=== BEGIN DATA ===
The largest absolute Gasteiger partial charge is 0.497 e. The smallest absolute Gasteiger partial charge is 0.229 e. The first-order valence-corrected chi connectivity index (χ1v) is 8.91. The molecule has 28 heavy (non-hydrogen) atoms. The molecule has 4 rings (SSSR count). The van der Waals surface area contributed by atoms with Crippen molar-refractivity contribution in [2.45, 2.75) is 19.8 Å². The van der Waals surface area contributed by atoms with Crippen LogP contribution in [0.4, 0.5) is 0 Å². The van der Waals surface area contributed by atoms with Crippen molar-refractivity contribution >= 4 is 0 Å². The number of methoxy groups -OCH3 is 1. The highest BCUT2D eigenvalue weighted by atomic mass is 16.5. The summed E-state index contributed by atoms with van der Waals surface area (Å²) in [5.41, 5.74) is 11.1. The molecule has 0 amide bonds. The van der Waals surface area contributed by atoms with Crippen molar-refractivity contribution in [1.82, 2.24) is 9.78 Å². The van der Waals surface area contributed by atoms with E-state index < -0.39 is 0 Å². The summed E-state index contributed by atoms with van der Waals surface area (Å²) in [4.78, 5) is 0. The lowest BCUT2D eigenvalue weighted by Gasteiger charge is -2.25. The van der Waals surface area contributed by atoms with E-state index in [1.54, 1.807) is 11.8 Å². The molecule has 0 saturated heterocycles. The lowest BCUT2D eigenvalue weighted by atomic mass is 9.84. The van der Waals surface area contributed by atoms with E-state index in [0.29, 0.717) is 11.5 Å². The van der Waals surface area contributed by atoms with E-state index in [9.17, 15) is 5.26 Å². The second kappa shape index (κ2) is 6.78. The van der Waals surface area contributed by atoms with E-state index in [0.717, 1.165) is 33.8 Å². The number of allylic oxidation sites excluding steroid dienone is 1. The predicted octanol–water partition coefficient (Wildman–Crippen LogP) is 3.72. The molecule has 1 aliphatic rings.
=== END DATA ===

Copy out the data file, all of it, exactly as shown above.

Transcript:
The largest absolute Gasteiger partial charge is 0.497 e. The smallest absolute Gasteiger partial charge is 0.229 e. The first-order valence-corrected chi connectivity index (χ1v) is 8.91. The molecule has 28 heavy (non-hydrogen) atoms. The molecule has 4 rings (SSSR count). The van der Waals surface area contributed by atoms with Crippen molar-refractivity contribution in [2.45, 2.75) is 19.8 Å². The van der Waals surface area contributed by atoms with Crippen LogP contribution in [0.4, 0.5) is 0 Å². The van der Waals surface area contributed by atoms with Crippen molar-refractivity contribution >= 4 is 0 Å². The number of methoxy groups -OCH3 is 1. The highest BCUT2D eigenvalue weighted by atomic mass is 16.5. The summed E-state index contributed by atoms with van der Waals surface area (Å²) in [5.41, 5.74) is 11.1. The molecule has 0 amide bonds. The van der Waals surface area contributed by atoms with Crippen molar-refractivity contribution in [1.82, 2.24) is 9.78 Å². The van der Waals surface area contributed by atoms with E-state index < -0.39 is 0 Å². The summed E-state index contributed by atoms with van der Waals surface area (Å²) in [4.78, 5) is 0. The lowest BCUT2D eigenvalue weighted by Gasteiger charge is -2.25. The van der Waals surface area contributed by atoms with E-state index in [1.54, 1.807) is 11.8 Å². The molecule has 0 saturated heterocycles. The lowest BCUT2D eigenvalue weighted by atomic mass is 9.84. The van der Waals surface area contributed by atoms with E-state index in [0.29, 0.717) is 11.5 Å². The van der Waals surface area contributed by atoms with E-state index in [9.17, 15) is 5.26 Å². The second kappa shape index (κ2) is 6.78. The van der Waals surface area contributed by atoms with E-state index in [0.717, 1.165) is 33.8 Å². The number of allylic oxidation sites excluding steroid dienone is 1. The predicted octanol–water partition coefficient (Wildman–Crippen LogP) is 3.72. The molecule has 1 aliphatic rings.